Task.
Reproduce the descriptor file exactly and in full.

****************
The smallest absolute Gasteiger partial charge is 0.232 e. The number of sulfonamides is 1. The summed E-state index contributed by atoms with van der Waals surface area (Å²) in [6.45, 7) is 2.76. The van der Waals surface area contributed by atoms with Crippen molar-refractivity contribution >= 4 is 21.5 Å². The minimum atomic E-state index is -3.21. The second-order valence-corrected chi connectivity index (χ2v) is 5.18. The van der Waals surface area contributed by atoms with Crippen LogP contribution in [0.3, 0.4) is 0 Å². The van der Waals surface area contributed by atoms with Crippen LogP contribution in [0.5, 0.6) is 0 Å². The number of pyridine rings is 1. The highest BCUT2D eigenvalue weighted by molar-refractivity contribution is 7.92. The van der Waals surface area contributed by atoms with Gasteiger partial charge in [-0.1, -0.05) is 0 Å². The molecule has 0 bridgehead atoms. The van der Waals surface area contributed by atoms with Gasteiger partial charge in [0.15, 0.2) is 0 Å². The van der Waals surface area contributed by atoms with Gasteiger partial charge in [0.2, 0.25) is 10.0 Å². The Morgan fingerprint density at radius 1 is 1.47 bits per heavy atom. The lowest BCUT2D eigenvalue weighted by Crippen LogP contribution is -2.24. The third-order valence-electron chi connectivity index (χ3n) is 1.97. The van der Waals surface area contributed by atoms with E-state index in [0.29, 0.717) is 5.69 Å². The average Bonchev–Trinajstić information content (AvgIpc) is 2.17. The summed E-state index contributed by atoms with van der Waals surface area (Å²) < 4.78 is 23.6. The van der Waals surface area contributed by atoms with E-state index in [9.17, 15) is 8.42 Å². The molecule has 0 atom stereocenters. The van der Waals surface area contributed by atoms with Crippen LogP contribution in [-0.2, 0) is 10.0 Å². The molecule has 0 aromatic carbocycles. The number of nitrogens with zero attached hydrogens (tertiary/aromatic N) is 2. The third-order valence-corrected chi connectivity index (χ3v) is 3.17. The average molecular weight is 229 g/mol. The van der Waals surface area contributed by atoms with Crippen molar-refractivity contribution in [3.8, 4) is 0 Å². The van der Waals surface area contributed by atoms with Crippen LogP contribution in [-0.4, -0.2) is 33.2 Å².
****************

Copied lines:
The smallest absolute Gasteiger partial charge is 0.232 e. The number of sulfonamides is 1. The summed E-state index contributed by atoms with van der Waals surface area (Å²) in [6.45, 7) is 2.76. The van der Waals surface area contributed by atoms with Crippen molar-refractivity contribution >= 4 is 21.5 Å². The minimum atomic E-state index is -3.21. The second-order valence-corrected chi connectivity index (χ2v) is 5.18. The van der Waals surface area contributed by atoms with Crippen LogP contribution in [0.3, 0.4) is 0 Å². The van der Waals surface area contributed by atoms with Crippen LogP contribution in [0.5, 0.6) is 0 Å². The number of pyridine rings is 1. The highest BCUT2D eigenvalue weighted by molar-refractivity contribution is 7.92. The van der Waals surface area contributed by atoms with Gasteiger partial charge in [-0.1, -0.05) is 0 Å². The molecule has 0 bridgehead atoms. The van der Waals surface area contributed by atoms with Gasteiger partial charge in [0.15, 0.2) is 0 Å². The van der Waals surface area contributed by atoms with Gasteiger partial charge in [0.2, 0.25) is 10.0 Å². The Morgan fingerprint density at radius 1 is 1.47 bits per heavy atom. The lowest BCUT2D eigenvalue weighted by Crippen LogP contribution is -2.24. The third-order valence-electron chi connectivity index (χ3n) is 1.97. The van der Waals surface area contributed by atoms with E-state index in [0.29, 0.717) is 5.69 Å². The average Bonchev–Trinajstić information content (AvgIpc) is 2.17. The summed E-state index contributed by atoms with van der Waals surface area (Å²) < 4.78 is 23.6. The van der Waals surface area contributed by atoms with E-state index in [9.17, 15) is 8.42 Å². The molecule has 0 atom stereocenters. The van der Waals surface area contributed by atoms with Crippen LogP contribution in [-0.2, 0) is 10.0 Å². The molecule has 0 aromatic carbocycles. The number of nitrogens with zero attached hydrogens (tertiary/aromatic N) is 2. The third-order valence-corrected chi connectivity index (χ3v) is 3.17. The average molecular weight is 229 g/mol. The van der Waals surface area contributed by atoms with Crippen molar-refractivity contribution in [3.8, 4) is 0 Å². The van der Waals surface area contributed by atoms with Crippen LogP contribution in [-0.4, -0.2) is 33.2 Å².